Thursday, August 05, 2021

The Burial at Thebes – freedoms lost as a tyrant locks down society and reaps the bloody consequences (Bright Umbrella Drama Company)

Having camped out in the splendid Little Theatre church hall in east Belfast (complete with dramatically useful balcony and staircase) for a number of years, Bright Umbrella Drama Company’s first post-lockdown production is also their first in the main church space next door, their new Sanctuary Theatre.

The Burial at Thebes is a family tragedy. As two sisters – children of a former King – mourn the death of their brothers, their newly enthroned uncle insists that his mortal rule shall override the gods’ law that all shall be properly buried whether traitor or not. Headstrong Antigone stands up to her uncle Creon (and future father-in-law because they’re supposedly a close family) and pays the price. But has the domineering King set in motion a bloody chain of events that will doom his reign.

I’ve seen bigger desks in car park attendant huts, but when Glenn McGivern steps out of his corner office, the King’s voice bellows around the stage like the tyrant Creon is shown to be. Eleanor Shannon is steely as an intractable Antigone who stands up for her disrespected sibling.

Nathan Martin (playing Creon’s son/Antigone’s fiancé) pulls off one of the most interesting scenes in a speech that slowly swerves from him being unquestionably loyal to his father, to taking the polar opposite position of doubting the ruler’s morals and pitching his own lot in with his not long for this world future wife. It’s a lovely moment of theatre.

The production hides its sense of place in a bit of a fog. The use of the actors’ natural and varied accents doesn’t offer any clues, but it doesn’t feel like it’s Norn Iron. A JFK poster on the wall suggests 1960s America, while the cramped set – apparently, the City of Thebes Civic Centre! – nods towards some kind of tinpot fictional fiefdom with a small aerodrome and an army that might fit into the back of a bus.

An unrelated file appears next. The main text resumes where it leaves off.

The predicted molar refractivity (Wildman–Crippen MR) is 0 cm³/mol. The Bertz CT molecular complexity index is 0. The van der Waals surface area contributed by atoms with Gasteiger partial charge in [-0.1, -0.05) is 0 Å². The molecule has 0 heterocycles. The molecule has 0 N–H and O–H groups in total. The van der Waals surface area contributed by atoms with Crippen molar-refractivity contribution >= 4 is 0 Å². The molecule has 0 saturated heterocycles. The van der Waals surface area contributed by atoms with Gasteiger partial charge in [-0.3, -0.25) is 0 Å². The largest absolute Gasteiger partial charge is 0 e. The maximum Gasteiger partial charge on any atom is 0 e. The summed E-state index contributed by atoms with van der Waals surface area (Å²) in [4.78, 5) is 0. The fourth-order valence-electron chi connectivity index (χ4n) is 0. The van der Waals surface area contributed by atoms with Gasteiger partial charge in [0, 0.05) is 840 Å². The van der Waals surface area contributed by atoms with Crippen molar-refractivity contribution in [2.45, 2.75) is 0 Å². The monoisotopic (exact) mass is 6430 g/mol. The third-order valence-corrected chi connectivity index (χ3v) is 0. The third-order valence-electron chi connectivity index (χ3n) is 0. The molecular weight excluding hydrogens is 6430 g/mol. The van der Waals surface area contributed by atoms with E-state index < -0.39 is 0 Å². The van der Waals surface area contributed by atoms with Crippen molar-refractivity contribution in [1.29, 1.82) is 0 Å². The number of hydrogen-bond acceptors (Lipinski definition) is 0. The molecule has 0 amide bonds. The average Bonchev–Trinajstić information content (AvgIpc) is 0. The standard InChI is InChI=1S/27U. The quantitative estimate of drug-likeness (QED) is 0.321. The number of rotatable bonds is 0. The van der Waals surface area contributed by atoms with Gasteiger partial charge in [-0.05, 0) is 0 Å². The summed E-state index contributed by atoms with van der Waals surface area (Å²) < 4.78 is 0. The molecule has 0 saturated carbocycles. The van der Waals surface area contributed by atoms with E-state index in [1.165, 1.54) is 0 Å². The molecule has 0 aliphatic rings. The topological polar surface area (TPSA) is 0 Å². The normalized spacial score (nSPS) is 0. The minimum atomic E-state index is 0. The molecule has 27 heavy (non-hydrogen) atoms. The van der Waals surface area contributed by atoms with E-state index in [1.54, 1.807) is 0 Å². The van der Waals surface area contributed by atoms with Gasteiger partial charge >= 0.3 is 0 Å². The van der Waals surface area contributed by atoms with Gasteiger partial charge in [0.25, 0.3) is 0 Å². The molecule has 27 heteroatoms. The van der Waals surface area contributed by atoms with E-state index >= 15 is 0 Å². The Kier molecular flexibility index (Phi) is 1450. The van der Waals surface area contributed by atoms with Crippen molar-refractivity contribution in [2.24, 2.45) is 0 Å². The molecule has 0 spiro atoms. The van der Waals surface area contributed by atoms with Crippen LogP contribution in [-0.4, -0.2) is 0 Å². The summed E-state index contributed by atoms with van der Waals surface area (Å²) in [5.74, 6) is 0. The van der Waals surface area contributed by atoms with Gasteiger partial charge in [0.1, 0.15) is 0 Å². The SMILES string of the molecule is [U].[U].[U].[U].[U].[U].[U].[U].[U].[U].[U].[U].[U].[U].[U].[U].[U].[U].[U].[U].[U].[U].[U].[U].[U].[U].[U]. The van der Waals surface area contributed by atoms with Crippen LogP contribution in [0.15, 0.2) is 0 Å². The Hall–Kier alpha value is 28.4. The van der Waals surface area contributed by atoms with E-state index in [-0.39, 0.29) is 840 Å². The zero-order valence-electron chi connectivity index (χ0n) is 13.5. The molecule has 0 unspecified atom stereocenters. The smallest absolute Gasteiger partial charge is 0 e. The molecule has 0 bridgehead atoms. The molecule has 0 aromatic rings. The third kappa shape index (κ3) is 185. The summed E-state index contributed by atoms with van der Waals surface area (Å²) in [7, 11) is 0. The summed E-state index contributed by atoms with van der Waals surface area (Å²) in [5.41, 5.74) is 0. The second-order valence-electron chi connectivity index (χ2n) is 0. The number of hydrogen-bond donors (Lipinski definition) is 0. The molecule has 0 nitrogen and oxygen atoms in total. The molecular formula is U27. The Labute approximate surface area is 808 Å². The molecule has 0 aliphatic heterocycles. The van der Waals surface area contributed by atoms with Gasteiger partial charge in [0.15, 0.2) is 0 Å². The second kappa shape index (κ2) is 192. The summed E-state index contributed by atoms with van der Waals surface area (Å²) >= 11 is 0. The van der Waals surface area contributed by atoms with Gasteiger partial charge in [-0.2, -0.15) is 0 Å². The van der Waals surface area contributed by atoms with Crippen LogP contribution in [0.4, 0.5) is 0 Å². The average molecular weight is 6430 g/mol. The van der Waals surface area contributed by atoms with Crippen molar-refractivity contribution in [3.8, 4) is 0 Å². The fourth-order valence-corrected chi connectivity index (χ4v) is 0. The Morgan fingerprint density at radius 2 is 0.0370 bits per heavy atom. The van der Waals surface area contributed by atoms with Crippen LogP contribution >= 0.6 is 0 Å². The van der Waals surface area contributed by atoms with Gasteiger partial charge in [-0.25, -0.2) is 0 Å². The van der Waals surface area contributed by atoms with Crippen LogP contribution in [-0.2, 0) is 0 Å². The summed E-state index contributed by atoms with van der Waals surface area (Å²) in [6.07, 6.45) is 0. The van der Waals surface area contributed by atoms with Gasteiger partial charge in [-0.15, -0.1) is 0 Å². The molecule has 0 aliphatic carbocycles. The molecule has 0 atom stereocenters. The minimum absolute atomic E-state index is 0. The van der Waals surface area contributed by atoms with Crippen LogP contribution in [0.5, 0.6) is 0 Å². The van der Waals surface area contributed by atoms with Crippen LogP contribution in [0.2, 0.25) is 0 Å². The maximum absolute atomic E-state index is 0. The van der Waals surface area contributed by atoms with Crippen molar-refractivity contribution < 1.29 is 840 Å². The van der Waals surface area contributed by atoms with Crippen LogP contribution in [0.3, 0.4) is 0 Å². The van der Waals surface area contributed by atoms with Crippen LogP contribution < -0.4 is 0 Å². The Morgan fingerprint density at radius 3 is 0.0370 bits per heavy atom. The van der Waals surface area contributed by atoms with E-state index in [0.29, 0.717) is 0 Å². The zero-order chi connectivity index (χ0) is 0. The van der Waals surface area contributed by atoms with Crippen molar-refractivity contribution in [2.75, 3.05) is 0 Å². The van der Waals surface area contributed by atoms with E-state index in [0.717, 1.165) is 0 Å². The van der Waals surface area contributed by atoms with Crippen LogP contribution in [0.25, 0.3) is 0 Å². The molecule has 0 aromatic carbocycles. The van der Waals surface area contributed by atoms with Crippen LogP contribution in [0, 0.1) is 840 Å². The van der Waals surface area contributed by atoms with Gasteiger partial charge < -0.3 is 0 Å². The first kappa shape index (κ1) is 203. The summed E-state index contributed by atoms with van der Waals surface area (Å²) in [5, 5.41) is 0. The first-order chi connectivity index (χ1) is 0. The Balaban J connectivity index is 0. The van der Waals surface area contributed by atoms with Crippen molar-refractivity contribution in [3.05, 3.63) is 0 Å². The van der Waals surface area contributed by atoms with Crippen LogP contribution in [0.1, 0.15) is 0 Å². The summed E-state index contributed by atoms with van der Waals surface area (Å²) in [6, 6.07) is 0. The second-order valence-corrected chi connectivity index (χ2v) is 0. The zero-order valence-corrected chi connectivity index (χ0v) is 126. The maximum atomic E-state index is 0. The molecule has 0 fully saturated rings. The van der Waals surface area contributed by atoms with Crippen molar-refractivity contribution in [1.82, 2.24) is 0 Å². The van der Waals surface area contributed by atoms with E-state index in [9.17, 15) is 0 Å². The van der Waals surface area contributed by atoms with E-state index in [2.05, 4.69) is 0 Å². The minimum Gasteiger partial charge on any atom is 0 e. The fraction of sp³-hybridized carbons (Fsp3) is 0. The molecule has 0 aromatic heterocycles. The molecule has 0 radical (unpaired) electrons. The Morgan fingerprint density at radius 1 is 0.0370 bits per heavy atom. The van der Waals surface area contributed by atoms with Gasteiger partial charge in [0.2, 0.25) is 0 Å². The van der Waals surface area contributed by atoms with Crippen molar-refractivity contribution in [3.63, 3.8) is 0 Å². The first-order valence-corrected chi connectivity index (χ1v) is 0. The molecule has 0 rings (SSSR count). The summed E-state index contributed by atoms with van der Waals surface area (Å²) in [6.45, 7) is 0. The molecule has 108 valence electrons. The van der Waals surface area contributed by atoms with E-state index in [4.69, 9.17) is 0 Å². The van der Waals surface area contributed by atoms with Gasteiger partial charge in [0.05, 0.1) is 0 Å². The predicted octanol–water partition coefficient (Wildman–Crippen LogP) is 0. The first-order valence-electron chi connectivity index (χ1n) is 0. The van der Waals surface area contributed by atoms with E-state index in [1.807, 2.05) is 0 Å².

The high stage in the new theatre space offers those in the back pews better eyeline to the action, while Trevor Gill’s direction uses the aisles to boost the number of entrance and exit points to the set. Scaffolding adds height to the action, though the laser light show between the two halves feels anachronistic.

The eighty-minute production has good pace throughout, and while the social distancing creates additional space between characters who might otherwise have been emotionally wrought and beating each other’s chests, the occasional use of masks and blocking choices didn’t detract from the thrust of the play.

Somewhat problematic was the mountain top cave that was (possibly figuratively) accessed via a fiery pit, while an earlier scene which bravely allowed a piece of dialogue to continue while the character walked off stage into the wings before returning into view a few stanzas later.

There are points when the Seamus Heaney’s script feels like it needs another edit. Is it literary heresy to suggest that the great writer could have dropped some of the repeated “beyond the pale” phrasing and introduced even more Irish idiom into the overly classical style of this most ancient of plays?

While George W Bush was certainly in Heaney’s sights in 2004 as he adapted Sophocles’ Antigone for the modern stage, the freedoms (mostly religious) being undermined by the state in The Burial At Thebes have some extra resonance in these locked down times of COVID. I so wanted Creon to become an allegory for Trump, but ultimately the king is written as a more thinking and reflective villain so this can never come to pass.

With a good run in Bright Umbrella’s home venue this week (until Saturday 7 August), with an extra date on Friday 20, and then Dublin (Friday 3 and Saturday 4 September) and Enniskillen (Thursday 9), the cast of eight will get the chance to really settle into their roles and perhaps build on an early scene which cajoles the audience to become complicit in the King’s adoration.

The cast and crew should enjoy positive audience reactions as they bring live theatre back onto the stage and fire up imaginations with a good post-lockdown production which is accessible and has more than a whiff of the issues of our times. Tickets and venue details on the Bright Umbrella website. Get booking now.

No comments: